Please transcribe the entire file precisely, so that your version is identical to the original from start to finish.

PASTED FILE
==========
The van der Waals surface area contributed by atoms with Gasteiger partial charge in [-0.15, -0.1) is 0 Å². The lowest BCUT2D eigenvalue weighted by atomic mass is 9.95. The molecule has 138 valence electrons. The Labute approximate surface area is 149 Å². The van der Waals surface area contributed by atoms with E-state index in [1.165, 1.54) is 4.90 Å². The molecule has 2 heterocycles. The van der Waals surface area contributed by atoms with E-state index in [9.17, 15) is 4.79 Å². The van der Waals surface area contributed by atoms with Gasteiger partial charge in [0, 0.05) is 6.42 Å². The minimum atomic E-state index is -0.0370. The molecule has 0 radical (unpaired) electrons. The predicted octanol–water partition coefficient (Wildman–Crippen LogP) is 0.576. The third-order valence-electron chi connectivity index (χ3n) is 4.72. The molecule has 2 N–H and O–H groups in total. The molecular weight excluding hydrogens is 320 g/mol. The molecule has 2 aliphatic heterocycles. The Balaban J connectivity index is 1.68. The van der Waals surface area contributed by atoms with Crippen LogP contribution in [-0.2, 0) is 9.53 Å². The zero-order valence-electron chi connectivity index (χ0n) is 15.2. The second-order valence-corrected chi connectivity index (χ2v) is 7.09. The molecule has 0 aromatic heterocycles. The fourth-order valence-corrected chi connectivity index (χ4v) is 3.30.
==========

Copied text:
The van der Waals surface area contributed by atoms with Gasteiger partial charge in [-0.15, -0.1) is 0 Å². The lowest BCUT2D eigenvalue weighted by atomic mass is 9.95. The molecule has 138 valence electrons. The Labute approximate surface area is 149 Å². The van der Waals surface area contributed by atoms with E-state index in [1.165, 1.54) is 4.90 Å². The molecule has 2 heterocycles. The van der Waals surface area contributed by atoms with E-state index in [9.17, 15) is 4.79 Å². The van der Waals surface area contributed by atoms with Gasteiger partial charge in [0, 0.05) is 6.42 Å². The minimum atomic E-state index is -0.0370. The molecule has 0 radical (unpaired) electrons. The predicted octanol–water partition coefficient (Wildman–Crippen LogP) is 0.576. The third-order valence-electron chi connectivity index (χ3n) is 4.72. The molecule has 2 N–H and O–H groups in total. The molecular weight excluding hydrogens is 320 g/mol. The molecule has 2 aliphatic heterocycles. The Balaban J connectivity index is 1.68. The van der Waals surface area contributed by atoms with Crippen LogP contribution in [-0.2, 0) is 9.53 Å². The zero-order valence-electron chi connectivity index (χ0n) is 15.2. The second-order valence-corrected chi connectivity index (χ2v) is 7.09. The molecule has 0 aromatic heterocycles. The fourth-order valence-corrected chi connectivity index (χ4v) is 3.30.